A Chinese scientist has claimed to created the world's first gene-edited human babies, shocking the scientific community across the globe. The twin girls were born in China this month, and their DNA - as per the Chinese scientist - was edited using a technology, which allows rewriting the very blueprints of life.
However, the research work has attracted huge criticism from the scientific communities in China as well as from around the world, forcing the Chinese government to order an investigation into the alleged delivery of the gene-edited babies.
In an online video posted on YouTube, He Jiankui of Shenzhen - the scientist behind the controversial research work - revealed that he edited embryos for seven couples during fertility treatments, with only one pregnancy resulting so far.
According to He Jiankui, the goal of his work was not to prevent an inherited disease in babies, but to bestow them with a trait to resist any possible future infection with HIV.
"I feel a strong responsibility that it's not just to make a first, but also make it an example," Jiankui told the AP.
He Jiankui studied at Stanford and Rice universities in the United States. Later, he returned to China and opened a lab at Southern University of Science and Technology of China in Shenzhen. He also owns two genetics companies, according to AP.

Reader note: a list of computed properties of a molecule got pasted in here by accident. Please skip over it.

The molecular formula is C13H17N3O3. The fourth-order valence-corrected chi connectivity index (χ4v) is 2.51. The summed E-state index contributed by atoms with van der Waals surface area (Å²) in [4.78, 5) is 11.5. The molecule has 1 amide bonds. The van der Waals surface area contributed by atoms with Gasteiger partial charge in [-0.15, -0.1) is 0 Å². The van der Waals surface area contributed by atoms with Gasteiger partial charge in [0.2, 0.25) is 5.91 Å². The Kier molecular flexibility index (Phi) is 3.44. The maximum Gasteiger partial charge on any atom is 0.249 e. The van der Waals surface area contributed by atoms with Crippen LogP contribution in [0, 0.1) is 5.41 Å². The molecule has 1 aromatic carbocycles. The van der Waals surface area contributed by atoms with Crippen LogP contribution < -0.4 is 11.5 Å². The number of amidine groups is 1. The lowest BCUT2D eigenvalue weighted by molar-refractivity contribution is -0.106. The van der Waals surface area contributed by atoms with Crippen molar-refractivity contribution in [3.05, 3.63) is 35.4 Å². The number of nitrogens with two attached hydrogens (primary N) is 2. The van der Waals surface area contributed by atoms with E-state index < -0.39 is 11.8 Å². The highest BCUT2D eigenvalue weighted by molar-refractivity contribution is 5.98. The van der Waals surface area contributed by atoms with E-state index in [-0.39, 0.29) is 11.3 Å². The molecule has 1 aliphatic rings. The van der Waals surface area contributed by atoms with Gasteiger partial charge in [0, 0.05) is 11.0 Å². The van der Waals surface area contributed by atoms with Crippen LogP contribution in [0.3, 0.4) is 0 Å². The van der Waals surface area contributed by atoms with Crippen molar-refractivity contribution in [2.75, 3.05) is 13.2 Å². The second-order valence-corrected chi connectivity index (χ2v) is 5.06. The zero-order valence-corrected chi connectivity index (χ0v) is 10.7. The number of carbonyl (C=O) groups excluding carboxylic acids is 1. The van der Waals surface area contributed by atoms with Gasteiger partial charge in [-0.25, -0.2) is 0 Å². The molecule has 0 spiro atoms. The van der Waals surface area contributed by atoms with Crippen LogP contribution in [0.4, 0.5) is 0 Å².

So far, Jiankui has not submitted the details of his research to the scientific community for peer review. He is expected to present his findings on Wednesday at the Second International Summit on Human Genome Editing in Hong Kong.
Scientists believe Jiankui used CRISPR technology to perform the gene editing in human embryo. The technology enables scientists to cut an arbitrary DNA sequence in genomes. The body cells interpret the break in DNA sequence as damage and then try to repair it. It may result in an inexact repair, deletion of some individual base pairs within the targeted DNA sequence, or disabling of the targeted gene.
He Jiankui says he used seven volunteer couples in which the male partner suffered from an HIV infection. He then targeted CCR5 to edit the genes in embryos created through IVF technique.
Scientific communities have strongly condemned He's work. In an open letter, one hundred Chinese scientists described He's work as 'crazy.'
Scientists believe it is too early to use CRISPR technology to address HIV infection in humans. US laws don't allow using CSIPR except for lab research.
"This is far too premature," said Dr. Eric Topol, who heads the Scripps Research Translational Institute in California.
"We're dealing with the operating instructions of a human being. It's a big deal."
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